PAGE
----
Hosting company GoGrid suffered a distributed denial-of-service attack Monday afternoon that affected approximately half of its thousands of customers, co-founder David Hecht said on Tuesday.
The DDoS attack hit Monday afternoon, slowing customers' Web sites, creating latency issues, and making clients' Web sites inaccessible, Hecht said.
Although GoGrid was able to stabilize the situation by late Monday afternoon, getting most of its customers' sites back online, the company faced a decision whether to stay on course with a scheduled maintenance later that night or reschedule for another date.
The maintenance, which required GoGrid to take its portal down and troubleshoot support queries over the phone, was designed to expand its capacity, deploy minor bug fixes, and add additional improvements to the service.
In its notice to customers, GoGrid stated:
In the end, the decision was made to proceed with the maintenance because this capacity expansion had been planned for several months and would give us more flexibility in ensuring low utilization across our infrastructure. In hindsight, this may have been a poor decision because the maintenance took longer to complete, and the maintenance window had to be expanded by several hours.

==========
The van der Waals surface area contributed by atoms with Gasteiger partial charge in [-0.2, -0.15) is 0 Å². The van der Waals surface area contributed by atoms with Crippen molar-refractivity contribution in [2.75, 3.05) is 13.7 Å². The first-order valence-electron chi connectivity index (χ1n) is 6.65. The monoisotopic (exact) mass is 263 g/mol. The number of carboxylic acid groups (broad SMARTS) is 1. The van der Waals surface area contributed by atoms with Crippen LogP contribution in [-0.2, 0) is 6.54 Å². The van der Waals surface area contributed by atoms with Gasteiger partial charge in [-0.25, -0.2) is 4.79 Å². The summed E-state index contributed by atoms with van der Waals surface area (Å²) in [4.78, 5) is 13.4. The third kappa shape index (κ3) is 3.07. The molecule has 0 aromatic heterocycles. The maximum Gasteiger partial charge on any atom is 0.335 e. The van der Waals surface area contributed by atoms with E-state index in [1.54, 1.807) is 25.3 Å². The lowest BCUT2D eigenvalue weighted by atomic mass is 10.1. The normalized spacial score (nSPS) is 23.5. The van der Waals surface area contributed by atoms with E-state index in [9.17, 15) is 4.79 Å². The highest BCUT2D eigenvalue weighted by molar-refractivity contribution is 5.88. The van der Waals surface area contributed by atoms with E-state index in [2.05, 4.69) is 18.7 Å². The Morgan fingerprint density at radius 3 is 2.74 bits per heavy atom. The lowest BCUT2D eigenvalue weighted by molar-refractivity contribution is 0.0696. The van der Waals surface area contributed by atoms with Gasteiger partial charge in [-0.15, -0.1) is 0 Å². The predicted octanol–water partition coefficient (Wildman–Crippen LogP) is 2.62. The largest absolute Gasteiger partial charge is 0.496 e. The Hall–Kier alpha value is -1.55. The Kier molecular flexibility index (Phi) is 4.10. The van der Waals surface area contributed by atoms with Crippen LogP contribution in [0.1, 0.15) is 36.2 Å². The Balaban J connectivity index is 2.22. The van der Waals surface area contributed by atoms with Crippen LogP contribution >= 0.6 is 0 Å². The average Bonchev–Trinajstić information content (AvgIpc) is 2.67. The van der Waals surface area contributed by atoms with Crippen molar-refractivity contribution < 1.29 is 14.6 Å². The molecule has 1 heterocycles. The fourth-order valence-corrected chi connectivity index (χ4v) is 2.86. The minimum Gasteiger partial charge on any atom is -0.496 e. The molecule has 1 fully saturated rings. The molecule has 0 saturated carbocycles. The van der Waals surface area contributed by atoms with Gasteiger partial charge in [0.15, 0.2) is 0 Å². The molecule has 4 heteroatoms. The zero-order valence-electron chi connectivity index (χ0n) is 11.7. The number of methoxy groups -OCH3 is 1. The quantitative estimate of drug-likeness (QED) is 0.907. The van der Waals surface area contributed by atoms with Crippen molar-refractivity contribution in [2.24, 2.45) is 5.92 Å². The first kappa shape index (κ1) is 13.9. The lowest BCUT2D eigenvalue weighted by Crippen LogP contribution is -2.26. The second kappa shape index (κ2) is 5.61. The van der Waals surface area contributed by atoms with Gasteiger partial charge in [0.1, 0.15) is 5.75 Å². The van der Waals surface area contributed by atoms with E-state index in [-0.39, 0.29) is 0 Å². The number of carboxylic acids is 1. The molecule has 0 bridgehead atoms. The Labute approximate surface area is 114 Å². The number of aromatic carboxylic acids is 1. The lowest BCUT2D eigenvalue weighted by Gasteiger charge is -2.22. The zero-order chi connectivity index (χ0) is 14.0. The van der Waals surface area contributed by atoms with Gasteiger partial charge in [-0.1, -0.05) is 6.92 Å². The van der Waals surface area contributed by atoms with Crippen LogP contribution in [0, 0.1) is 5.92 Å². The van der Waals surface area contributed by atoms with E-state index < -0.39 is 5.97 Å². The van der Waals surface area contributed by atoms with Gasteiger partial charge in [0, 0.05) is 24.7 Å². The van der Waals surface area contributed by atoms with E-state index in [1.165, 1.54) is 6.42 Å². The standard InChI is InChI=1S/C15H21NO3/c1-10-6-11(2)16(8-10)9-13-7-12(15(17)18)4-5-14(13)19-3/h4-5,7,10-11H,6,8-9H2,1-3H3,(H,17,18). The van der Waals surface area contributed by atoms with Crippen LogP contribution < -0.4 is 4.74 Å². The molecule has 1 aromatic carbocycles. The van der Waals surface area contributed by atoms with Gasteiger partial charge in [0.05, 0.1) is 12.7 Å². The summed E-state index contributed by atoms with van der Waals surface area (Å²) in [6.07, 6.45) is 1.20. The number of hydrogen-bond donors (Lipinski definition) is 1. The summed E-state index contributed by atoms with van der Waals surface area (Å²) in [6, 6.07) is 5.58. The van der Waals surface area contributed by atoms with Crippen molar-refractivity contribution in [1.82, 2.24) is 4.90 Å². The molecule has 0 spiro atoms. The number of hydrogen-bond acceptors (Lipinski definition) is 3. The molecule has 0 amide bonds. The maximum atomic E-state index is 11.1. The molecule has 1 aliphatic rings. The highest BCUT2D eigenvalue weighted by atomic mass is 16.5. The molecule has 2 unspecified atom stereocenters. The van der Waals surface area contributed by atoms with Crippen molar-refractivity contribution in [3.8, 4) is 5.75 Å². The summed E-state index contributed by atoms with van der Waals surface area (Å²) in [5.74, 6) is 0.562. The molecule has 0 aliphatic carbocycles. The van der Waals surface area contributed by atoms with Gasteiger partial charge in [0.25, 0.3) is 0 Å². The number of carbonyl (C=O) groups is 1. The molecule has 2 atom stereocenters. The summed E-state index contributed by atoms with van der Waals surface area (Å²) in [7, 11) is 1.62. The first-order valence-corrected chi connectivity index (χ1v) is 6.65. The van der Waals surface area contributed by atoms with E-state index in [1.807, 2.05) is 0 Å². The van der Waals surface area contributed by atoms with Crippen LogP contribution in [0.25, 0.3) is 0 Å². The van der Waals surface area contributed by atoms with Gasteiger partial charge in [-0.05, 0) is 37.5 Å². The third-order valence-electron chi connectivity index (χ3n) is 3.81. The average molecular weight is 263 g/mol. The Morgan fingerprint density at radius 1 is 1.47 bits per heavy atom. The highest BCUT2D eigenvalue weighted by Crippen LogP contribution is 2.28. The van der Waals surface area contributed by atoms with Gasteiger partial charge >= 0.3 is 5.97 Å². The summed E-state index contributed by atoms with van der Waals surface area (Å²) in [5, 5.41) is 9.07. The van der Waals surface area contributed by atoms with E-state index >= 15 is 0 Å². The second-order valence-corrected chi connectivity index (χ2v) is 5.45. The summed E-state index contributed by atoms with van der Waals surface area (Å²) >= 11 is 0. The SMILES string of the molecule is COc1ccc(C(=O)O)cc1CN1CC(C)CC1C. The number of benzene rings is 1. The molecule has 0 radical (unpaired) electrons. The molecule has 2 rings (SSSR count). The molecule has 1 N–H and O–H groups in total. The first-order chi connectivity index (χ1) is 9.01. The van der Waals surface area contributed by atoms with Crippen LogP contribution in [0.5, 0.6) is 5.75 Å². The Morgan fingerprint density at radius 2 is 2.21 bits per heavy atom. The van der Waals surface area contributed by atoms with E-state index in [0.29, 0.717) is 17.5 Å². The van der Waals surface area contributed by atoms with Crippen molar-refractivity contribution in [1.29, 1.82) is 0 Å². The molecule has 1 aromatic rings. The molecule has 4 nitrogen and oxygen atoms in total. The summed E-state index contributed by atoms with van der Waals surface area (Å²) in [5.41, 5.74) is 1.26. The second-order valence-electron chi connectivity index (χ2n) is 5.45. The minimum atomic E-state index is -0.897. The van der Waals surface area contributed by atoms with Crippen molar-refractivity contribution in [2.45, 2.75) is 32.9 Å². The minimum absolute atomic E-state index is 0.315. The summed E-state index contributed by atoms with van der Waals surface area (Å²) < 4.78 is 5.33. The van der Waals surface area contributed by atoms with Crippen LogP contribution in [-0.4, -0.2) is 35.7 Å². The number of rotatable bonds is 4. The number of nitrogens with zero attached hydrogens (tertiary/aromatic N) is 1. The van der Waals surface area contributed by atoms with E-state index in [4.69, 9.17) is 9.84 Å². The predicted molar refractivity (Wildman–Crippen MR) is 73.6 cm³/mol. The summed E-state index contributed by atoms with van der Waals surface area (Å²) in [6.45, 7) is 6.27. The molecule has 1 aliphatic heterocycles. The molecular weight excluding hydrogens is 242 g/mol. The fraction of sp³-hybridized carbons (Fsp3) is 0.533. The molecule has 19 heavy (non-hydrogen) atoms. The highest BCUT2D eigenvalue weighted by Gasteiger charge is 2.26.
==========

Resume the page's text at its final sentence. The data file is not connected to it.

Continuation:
On Monday night, GoGrid spent hours rebooting its servers and developing a long-term game plan to solve the ongoing issue, but by morning, the company continued to be inundated with customer calls that their Web sites were not reachable from certain parts of the Internet.
GoGrid determined that the problem apparently was centered on a routing issue, with some of its networks failing to properly announce GoGrid routes. The routing issue was resolved late Tuesday morning.
The company is continuing to investigate the issue and asks its customers to run a traceroute to their servers' IP address and report it to GoGrid's support staff, should they encounter connectivity problems.